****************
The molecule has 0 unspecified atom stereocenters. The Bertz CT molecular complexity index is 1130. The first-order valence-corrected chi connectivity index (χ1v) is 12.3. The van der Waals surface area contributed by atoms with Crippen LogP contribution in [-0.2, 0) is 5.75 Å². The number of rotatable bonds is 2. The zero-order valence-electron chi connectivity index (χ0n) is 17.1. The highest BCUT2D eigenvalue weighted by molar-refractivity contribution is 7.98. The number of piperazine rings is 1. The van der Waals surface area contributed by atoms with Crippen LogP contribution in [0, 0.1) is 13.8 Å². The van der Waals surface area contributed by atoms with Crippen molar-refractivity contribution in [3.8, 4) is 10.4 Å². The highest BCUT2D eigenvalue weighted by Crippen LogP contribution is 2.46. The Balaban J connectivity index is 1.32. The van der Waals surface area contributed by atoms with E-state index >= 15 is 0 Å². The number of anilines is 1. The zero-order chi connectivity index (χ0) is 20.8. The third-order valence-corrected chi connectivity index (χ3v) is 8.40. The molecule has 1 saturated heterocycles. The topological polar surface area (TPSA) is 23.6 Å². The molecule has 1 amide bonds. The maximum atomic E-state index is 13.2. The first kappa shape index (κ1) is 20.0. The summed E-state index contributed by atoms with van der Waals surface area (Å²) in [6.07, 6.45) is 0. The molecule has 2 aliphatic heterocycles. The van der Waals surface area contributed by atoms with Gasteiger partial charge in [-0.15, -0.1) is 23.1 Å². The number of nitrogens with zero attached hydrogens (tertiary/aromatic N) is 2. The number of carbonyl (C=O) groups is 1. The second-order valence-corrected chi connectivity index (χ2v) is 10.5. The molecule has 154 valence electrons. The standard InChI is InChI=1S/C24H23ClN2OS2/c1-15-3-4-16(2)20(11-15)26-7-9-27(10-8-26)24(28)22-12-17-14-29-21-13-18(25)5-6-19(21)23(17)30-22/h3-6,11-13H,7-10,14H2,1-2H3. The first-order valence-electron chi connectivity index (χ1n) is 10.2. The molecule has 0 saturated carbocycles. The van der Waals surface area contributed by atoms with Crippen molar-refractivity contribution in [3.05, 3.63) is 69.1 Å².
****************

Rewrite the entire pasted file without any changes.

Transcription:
The molecule has 0 unspecified atom stereocenters. The Bertz CT molecular complexity index is 1130. The first-order valence-corrected chi connectivity index (χ1v) is 12.3. The van der Waals surface area contributed by atoms with Crippen LogP contribution in [-0.2, 0) is 5.75 Å². The number of rotatable bonds is 2. The zero-order valence-electron chi connectivity index (χ0n) is 17.1. The highest BCUT2D eigenvalue weighted by molar-refractivity contribution is 7.98. The number of piperazine rings is 1. The van der Waals surface area contributed by atoms with Crippen LogP contribution in [0, 0.1) is 13.8 Å². The van der Waals surface area contributed by atoms with Crippen molar-refractivity contribution in [3.8, 4) is 10.4 Å². The highest BCUT2D eigenvalue weighted by Crippen LogP contribution is 2.46. The Balaban J connectivity index is 1.32. The van der Waals surface area contributed by atoms with E-state index >= 15 is 0 Å². The number of anilines is 1. The zero-order chi connectivity index (χ0) is 20.8. The third-order valence-corrected chi connectivity index (χ3v) is 8.40. The molecule has 1 saturated heterocycles. The topological polar surface area (TPSA) is 23.6 Å². The molecule has 1 amide bonds. The maximum atomic E-state index is 13.2. The first kappa shape index (κ1) is 20.0. The summed E-state index contributed by atoms with van der Waals surface area (Å²) in [6.07, 6.45) is 0. The molecule has 2 aliphatic heterocycles. The van der Waals surface area contributed by atoms with Gasteiger partial charge in [-0.15, -0.1) is 23.1 Å². The number of nitrogens with zero attached hydrogens (tertiary/aromatic N) is 2. The number of carbonyl (C=O) groups is 1. The second-order valence-corrected chi connectivity index (χ2v) is 10.5. The molecule has 154 valence electrons. The standard InChI is InChI=1S/C24H23ClN2OS2/c1-15-3-4-16(2)20(11-15)26-7-9-27(10-8-26)24(28)22-12-17-14-29-21-13-18(25)5-6-19(21)23(17)30-22/h3-6,11-13H,7-10,14H2,1-2H3. The first-order valence-electron chi connectivity index (χ1n) is 10.2. The molecule has 0 saturated carbocycles. The van der Waals surface area contributed by atoms with Crippen molar-refractivity contribution in [3.05, 3.63) is 69.1 Å².